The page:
The American Enterprise Online

Another NHL No-Star Game

by Howard Fienberg
February 1, 2002

On Saturday afternoon, North American will take on the World at the National Hockey League (NHL) All-Star Game. Players will strut, more goals will be scored than in an entire week of regular season games and the fans will be treated to the best that hockey has to offer. In theory. But what is the point of this annual exhibition game: making money, serving the greater glory of the game, or entertaining the fans?

Voting for the All-Stars has become an important tradition for most American sports leagues, so that they can demonstrate that truly care about and listen to their fans' wishes. It has been an imperfect exercise. But do the leagues ultimately trust the fans to do what's right?

Not really. Roy MacGregor, a hockey writer for Canada's National Post, uses baseball to illustrate the dilemma. In 1957, seven players from the Cincinnati Reds were voted to the National League All-Star Team by fans stuffing ballot boxes. A Cincinnati newspaper printed tear-off ballots and encouraged fans to fill in and enter them. As a result of the skewed balloting, seven of Cincinnati's mostly sad-sack players were voted to the All-Star team that year, despite the team finishing around .500 and in fourth place. True baseball fans exploded in rage. Commissioner Ford Frick took control, in the best interests of the game, yanked two of the Reds, Wally Post and Gus Bell, in favor of two fan faves: Willie Mays and Hank Aaron.

But the commissioner did not stop there. All-Star voting was snatched away from fans the following season and turned over to the “experts”: players, managers and coaches. The fans did not regain power until 1970.

Fan balloting rarely results in what could be called the "best" starting line-up. The NHL All-Star game is no exception. This year's North American starters include forwards Vincent Damphousse and Owen Nolan, (both of the San Jose Sharks) and the World starters include forwards Sergei Federov (Detroit Red Wings) and Teemu Selanne (Sharks) and defenseman Sandis Ozilinsh (Florida Panthers). A problem emerges from this roster. Nolan, Federov, Selanne and Ozilinsh are four exciting stars having mediocre to abysmal seasons. Damphousse has not only played poor hockey this year, he has never been, nor will ever be, a star. So while those four made the cut based on past achievements, what convinced NHL fans that Damphousse belonged anywhere near an All-Star game?

Now that many votes are taken online for All-Star games, can hackers screw up the voting? Roy MacGregor all but made this accusation when he noted that three of the undeserving players come from San Jose, which also happens to be the heart of Silicon Valley. Once more, baseball provides the most frightening anecdote. Chris Nandor, a Red Sox fan convinced that Nomar Garciaparra needed to start the All-Star game a few years ago at shortstop, designed an automated program to stuff Major League Baseball's online ballot-box. By the time the league realized there was a problem, Nandor's program had sent in 39,259 votes.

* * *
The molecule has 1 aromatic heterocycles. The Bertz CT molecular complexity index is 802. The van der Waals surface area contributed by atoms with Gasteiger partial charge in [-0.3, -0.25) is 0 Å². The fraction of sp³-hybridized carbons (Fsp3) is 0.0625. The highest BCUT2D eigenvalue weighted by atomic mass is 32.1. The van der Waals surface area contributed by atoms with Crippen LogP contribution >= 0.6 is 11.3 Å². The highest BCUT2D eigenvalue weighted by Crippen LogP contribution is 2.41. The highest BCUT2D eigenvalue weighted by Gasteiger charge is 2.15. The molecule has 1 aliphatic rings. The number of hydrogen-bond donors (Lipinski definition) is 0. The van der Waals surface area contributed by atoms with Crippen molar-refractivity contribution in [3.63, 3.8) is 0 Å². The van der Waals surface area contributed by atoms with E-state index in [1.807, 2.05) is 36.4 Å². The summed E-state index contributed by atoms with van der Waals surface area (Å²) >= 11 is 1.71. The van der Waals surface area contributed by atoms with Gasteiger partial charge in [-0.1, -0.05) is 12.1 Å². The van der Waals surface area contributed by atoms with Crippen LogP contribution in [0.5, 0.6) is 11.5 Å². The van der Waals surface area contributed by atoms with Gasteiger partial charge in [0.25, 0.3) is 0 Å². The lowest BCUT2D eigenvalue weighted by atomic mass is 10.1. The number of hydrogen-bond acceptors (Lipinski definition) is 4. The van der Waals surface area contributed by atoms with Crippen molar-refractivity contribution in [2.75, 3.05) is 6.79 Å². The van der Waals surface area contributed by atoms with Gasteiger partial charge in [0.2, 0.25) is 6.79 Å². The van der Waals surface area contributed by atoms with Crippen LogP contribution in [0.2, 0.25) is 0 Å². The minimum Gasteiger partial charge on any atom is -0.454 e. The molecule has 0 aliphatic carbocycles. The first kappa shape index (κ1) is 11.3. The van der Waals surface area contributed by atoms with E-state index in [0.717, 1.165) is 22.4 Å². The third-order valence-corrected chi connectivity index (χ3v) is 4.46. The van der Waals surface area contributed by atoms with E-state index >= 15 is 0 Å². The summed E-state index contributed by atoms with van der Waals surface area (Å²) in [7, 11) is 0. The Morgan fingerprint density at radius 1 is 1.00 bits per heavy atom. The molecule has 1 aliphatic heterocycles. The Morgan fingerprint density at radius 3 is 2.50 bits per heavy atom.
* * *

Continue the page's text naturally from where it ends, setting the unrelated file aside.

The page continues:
Despite the NHL's assurances, encryption and security measures never outpace the ingenuity of those out to crack them and the Internet is teeming with hackers of all skills and motivations from around the world. But you don't need to be a talented computer geek to disrupt fan voting. Just sit down with a big pile of ballots and write them by hand. It is more time consuming, but much more simple.

Or, in the case of the NHL, just make sure that enough of the people coming to see your games fill out ballots. That could be why the Sharks, who regularly sell-out their arena, can muster so many ballots in favor of their lackluster players, while teams with more players than fans, like the Carolina Hurricanes, can never muster enough voting power to put Ron Francis, one of the best players of all time, into the starting line-up.

But Francis is not the only great or exciting player left on the bench this year. Pittsburgh Penguins defenseman Darius Kasparaitis came close to being voted as an All-Star starter for the World team this season. Unfortunately, his undeserved reputation as a "dirty" player means that he will never be invited to an All-Star game. He is one of the league's most exciting defenseman; he simply hits people into the boards rather than dancing around them to score goals. The league has tended to allow “dirty” players into the game only when they can also rack up points, like Mr. Hockey himself, Gordie Howe.

The NHL has yet to decide who its fans are, let alone how best to serve them. It thus is unsurprising that the end product at the All-Star game is often bland, pasteurized hockey, regardless of the number of goals scored. The game is a microcosm of a long-running identity crisis and the current system of haphazard voting is the mere throwing of a bone to hockey fans. At some point, the NHL must decide who knows best and give them control-the fans, the "experts," or the league.

Hopefully, if the NHL ever learns to trust the fans, it will at least devise a better system of collecting fan opinion.

— Howard Fienberg is editor of PuckHog.

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